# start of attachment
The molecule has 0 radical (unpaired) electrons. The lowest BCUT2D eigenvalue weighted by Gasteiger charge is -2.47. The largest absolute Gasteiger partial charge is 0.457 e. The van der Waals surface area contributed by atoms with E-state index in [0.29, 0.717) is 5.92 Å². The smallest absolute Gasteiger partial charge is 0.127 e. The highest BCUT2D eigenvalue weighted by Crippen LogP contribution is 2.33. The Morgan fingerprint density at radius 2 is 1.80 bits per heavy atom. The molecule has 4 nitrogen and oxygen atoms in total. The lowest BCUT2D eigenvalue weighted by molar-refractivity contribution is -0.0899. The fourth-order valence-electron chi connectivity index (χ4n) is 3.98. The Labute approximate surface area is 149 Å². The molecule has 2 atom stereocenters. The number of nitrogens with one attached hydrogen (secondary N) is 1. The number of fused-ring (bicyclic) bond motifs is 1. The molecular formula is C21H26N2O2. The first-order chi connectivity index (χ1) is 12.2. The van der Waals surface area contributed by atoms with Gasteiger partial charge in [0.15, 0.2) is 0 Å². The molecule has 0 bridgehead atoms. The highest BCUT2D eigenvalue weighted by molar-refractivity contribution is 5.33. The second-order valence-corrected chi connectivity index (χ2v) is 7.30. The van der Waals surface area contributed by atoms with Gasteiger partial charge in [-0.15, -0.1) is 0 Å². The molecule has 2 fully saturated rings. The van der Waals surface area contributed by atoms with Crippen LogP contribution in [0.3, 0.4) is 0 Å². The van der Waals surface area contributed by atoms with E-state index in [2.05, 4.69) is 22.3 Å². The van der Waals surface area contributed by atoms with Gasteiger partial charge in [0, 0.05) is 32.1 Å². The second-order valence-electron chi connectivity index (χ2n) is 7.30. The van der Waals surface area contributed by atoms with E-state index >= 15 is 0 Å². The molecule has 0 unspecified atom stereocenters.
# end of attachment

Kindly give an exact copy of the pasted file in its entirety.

The molecule has 0 radical (unpaired) electrons. The lowest BCUT2D eigenvalue weighted by Gasteiger charge is -2.47. The largest absolute Gasteiger partial charge is 0.457 e. The van der Waals surface area contributed by atoms with E-state index in [0.29, 0.717) is 5.92 Å². The smallest absolute Gasteiger partial charge is 0.127 e. The highest BCUT2D eigenvalue weighted by Crippen LogP contribution is 2.33. The Morgan fingerprint density at radius 2 is 1.80 bits per heavy atom. The molecule has 4 nitrogen and oxygen atoms in total. The lowest BCUT2D eigenvalue weighted by molar-refractivity contribution is -0.0899. The fourth-order valence-electron chi connectivity index (χ4n) is 3.98. The Labute approximate surface area is 149 Å². The molecule has 2 atom stereocenters. The number of nitrogens with one attached hydrogen (secondary N) is 1. The number of fused-ring (bicyclic) bond motifs is 1. The molecular formula is C21H26N2O2. The first-order chi connectivity index (χ1) is 12.2. The van der Waals surface area contributed by atoms with Gasteiger partial charge in [0.15, 0.2) is 0 Å². The molecule has 0 bridgehead atoms. The highest BCUT2D eigenvalue weighted by molar-refractivity contribution is 5.33. The second-order valence-corrected chi connectivity index (χ2v) is 7.30. The van der Waals surface area contributed by atoms with Gasteiger partial charge in [-0.15, -0.1) is 0 Å². The molecule has 2 fully saturated rings. The van der Waals surface area contributed by atoms with Crippen LogP contribution in [0.3, 0.4) is 0 Å². The van der Waals surface area contributed by atoms with E-state index in [2.05, 4.69) is 22.3 Å². The van der Waals surface area contributed by atoms with Gasteiger partial charge in [0, 0.05) is 32.1 Å². The second-order valence-electron chi connectivity index (χ2n) is 7.30. The van der Waals surface area contributed by atoms with E-state index >= 15 is 0 Å². The molecule has 0 unspecified atom stereocenters.